- Both sides griped about the umpiring, which isn’t unusual at any level, but the home plate umpire in Game #2 jumped the gun and tossed Luis Jimenez, the league’s home run leader. Jimenez tried to take home on a squeeze play (that really was called), but the bunt was missed and he was easily tagged out. “Lucho” hit the catcher hard, but it was a clean hit. He turned back to the plate and was immediately tossed by the umpire, who apparently thought Lucho was charging the catcher. The Owlz won that game in 13 innings, but it meant running the bullpen instead of saving some guys for Game #3.
- By no means is this intended as a slight against interim manager Brent Del Chiaro, but I think Tom Kotchman’s absence due to his wife’s illness cost the team a certain degree of intensity. Losing Kotch before the playoffs would have been like the U.S. hockey team losing Herb Brooks just before the 1980 Winter Olympics. The team is geared emotionally to respond to Kotchman; you could have resurrected Billy Martin but it wouldn’t have been the same.
I hope that one day the Pioneer League expands the title series to best-of-five. Until then, expect more mediocre teams to fly a pennant flag, diminishing the integrity of their championships.
BeesGal of The Sporkball Journals has her own perspective on the Angels minor league seasons that just ended. Click Here to read her latest blog entry.
Angels minor league pitcher Milan Dinga and other West Point graduates in professional baseball will have to report for duty at season’s end.
Baseball America reports in its current issue that Angels minor league pitcher Milan Dinga and other West Point graduates will have to report for duty at season’s end.
Reporter Kary Booher wrote:
The Army rescinded a program that allowed cadets who were athletes to swap out military service for playing professional sports after graduation … The option had been available since April 2005, as the Army reasoned that its former West Point cadets could generate positive media attention — and enhance recruiting — by serving on athletic fields instead of battlefields.
The Pentagon, apparently pressured by athletes from the Naval and Air Force academies who did not have similar options available, reiterated that the Army fall back under the same rules, which require at least two years of active service after graduation.
Dinga appeared in only two games this year — one for Cedar Rapids, one for Salt Lake. A 10th round draft pick by the Angels in 2007, he pitched in only four games last year with Orem, allowing one run in 6 2/3 innings with six strikeouts. He’s been battling a rotator cuff injury since May.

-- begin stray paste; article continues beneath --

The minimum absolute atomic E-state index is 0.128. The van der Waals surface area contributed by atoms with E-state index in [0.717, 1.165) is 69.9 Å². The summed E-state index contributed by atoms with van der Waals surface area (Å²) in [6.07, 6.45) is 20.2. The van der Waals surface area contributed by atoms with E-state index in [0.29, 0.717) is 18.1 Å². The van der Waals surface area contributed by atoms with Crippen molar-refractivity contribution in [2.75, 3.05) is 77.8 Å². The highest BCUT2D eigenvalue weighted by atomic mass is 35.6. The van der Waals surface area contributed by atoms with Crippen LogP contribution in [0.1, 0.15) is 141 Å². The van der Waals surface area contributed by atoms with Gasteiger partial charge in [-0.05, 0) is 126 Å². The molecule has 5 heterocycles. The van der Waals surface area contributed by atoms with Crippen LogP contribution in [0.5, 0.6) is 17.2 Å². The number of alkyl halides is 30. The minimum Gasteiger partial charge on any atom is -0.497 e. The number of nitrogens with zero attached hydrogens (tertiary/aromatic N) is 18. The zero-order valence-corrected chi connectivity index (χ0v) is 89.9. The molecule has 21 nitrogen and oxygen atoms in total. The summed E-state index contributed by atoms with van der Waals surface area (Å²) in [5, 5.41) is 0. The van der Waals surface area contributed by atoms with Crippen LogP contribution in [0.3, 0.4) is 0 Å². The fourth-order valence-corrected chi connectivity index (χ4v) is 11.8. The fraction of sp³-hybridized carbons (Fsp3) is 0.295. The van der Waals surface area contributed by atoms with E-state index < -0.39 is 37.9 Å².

Owlz outfielder-first baseman Roberto Lopez had a season for the ages, finishing the 76-game Pioneer League season with an AVG/OBP/SLG of .400/.480/.667 and the league’s Most Valuable Player award.
Let’s not get ahead of ourselves here.
Wednesday night, the Orem Owlz open the best-of-three Pioneer League title series at North Division champion Great Falls. The Owlz were 52-23, the Voyagers were 39-37.
Orem and Great Falls met in the 2007 playoffs. Orem finished 37-39. Great Falls finished 51-24.
The Owlz won two straight to take the pennant.
So a word of caution before you think the title is a sure thing.
Personally, I’ve always hated the league’s best-of-three format. The North and South Division alternate which division gets the home-field advantage in the playoffs. In odd-numbered years, it’s the North Division. In even-numbered years, it’s the South Division.
The road team for Game #1 becomes the home team for Games #2 and #3, which really makes that first game so pivotal.
If you’re the home team for Game #1 and win, then all you have to do is win one of two on the road. If you’re the road team for Game #1 and win, then you just have to win one of two at home to take the title.
So if Orem can knock off Great Falls in Montana, they come home Friday night with a huge advantage. It’s 600 miles from Great Falls to Orem. How’d you like to be the Voyagers on the team bus Thursday knowing you have a 14-hour bus trip ahead of you only to have two must-win games ahead of you before a hostile crowd?
Interestingly, the Owlz have been a better road team than home team in 2008 — 28-9 on the road, 24-14 at home. The Voyagers have been a better home team, 21-17 versus 18-20 on the road. So both teams play to their strengths Wednesday night, and their weaknesses Friday and Saturday.
Short series statistics aside, it’s been a memorable year for a team that seven or eight years from now could be compared to the 1999 Boise Hawks team that was also loaded with future Angels. That Tom Kotchman team (43-33) had future major leaguers Alfredo Amezaga, Tom Gregorio, Gary Johnson, Robb Quinlan, Dusty Bergman, John Lackey and one start by some guy named Francisco Rodriguez. Sure, most of those kids had no more than a token appearance, but considering that on the average only one in ten minor leaguers ever set foot in a big-league dugout, seven players is an impressive achievement.
Kotch’s 2001 Provo Angels (53-23) also had its share of future major leaguers — Nick Gorneault, Casey Kotchman, Jeff Mathis, Dallas McPherson, Steve Andrade, Pedro Liriano, Ervin Santana, Steven Shell and Jake Woods.
Outfielder-first baseman Roberto Lopez demolished the league, finishing with an AVG/OBP/SLG of .400/.480/.667. In 67 games, he hit 28 doubles and 14 homers. His 72 RBI were the most for an Angels short-season team since Robb Quinlan had 77 for Boise in 1999. Lopez walked more than he struck out — 23 strikeouts to 34 walks in 270 AB.